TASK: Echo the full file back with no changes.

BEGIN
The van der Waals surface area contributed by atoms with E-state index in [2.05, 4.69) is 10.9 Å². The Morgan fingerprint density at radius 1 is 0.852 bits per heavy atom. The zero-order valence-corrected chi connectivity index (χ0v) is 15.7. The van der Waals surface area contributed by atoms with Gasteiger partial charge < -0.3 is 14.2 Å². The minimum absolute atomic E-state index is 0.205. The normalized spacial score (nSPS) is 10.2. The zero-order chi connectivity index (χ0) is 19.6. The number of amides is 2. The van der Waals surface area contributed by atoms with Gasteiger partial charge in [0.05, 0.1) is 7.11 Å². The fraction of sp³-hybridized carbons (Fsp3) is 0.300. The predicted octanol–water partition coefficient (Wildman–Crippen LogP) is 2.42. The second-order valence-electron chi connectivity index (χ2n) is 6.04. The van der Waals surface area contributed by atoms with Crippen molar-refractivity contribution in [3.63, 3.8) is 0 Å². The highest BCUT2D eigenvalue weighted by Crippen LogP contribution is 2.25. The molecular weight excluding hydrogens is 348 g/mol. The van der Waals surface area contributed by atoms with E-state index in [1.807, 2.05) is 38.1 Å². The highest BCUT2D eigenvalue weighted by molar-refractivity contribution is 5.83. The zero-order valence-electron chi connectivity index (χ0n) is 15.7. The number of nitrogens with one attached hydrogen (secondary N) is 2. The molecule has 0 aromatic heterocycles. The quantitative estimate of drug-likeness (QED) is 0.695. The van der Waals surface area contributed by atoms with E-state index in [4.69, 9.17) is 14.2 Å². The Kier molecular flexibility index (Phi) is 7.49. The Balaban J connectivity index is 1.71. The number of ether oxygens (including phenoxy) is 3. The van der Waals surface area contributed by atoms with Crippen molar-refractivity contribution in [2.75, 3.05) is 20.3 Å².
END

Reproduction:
The van der Waals surface area contributed by atoms with E-state index in [2.05, 4.69) is 10.9 Å². The Morgan fingerprint density at radius 1 is 0.852 bits per heavy atom. The zero-order valence-corrected chi connectivity index (χ0v) is 15.7. The van der Waals surface area contributed by atoms with Gasteiger partial charge < -0.3 is 14.2 Å². The minimum absolute atomic E-state index is 0.205. The normalized spacial score (nSPS) is 10.2. The zero-order chi connectivity index (χ0) is 19.6. The number of amides is 2. The van der Waals surface area contributed by atoms with Gasteiger partial charge in [0.05, 0.1) is 7.11 Å². The fraction of sp³-hybridized carbons (Fsp3) is 0.300. The predicted octanol–water partition coefficient (Wildman–Crippen LogP) is 2.42. The second-order valence-electron chi connectivity index (χ2n) is 6.04. The van der Waals surface area contributed by atoms with Crippen molar-refractivity contribution in [3.63, 3.8) is 0 Å². The highest BCUT2D eigenvalue weighted by Crippen LogP contribution is 2.25. The molecular weight excluding hydrogens is 348 g/mol. The van der Waals surface area contributed by atoms with E-state index in [1.807, 2.05) is 38.1 Å². The highest BCUT2D eigenvalue weighted by molar-refractivity contribution is 5.83. The zero-order valence-electron chi connectivity index (χ0n) is 15.7. The number of nitrogens with one attached hydrogen (secondary N) is 2. The molecule has 0 aromatic heterocycles. The quantitative estimate of drug-likeness (QED) is 0.695. The van der Waals surface area contributed by atoms with E-state index in [4.69, 9.17) is 14.2 Å². The Kier molecular flexibility index (Phi) is 7.49. The Balaban J connectivity index is 1.71. The number of ether oxygens (including phenoxy) is 3. The van der Waals surface area contributed by atoms with Crippen molar-refractivity contribution in [2.75, 3.05) is 20.3 Å².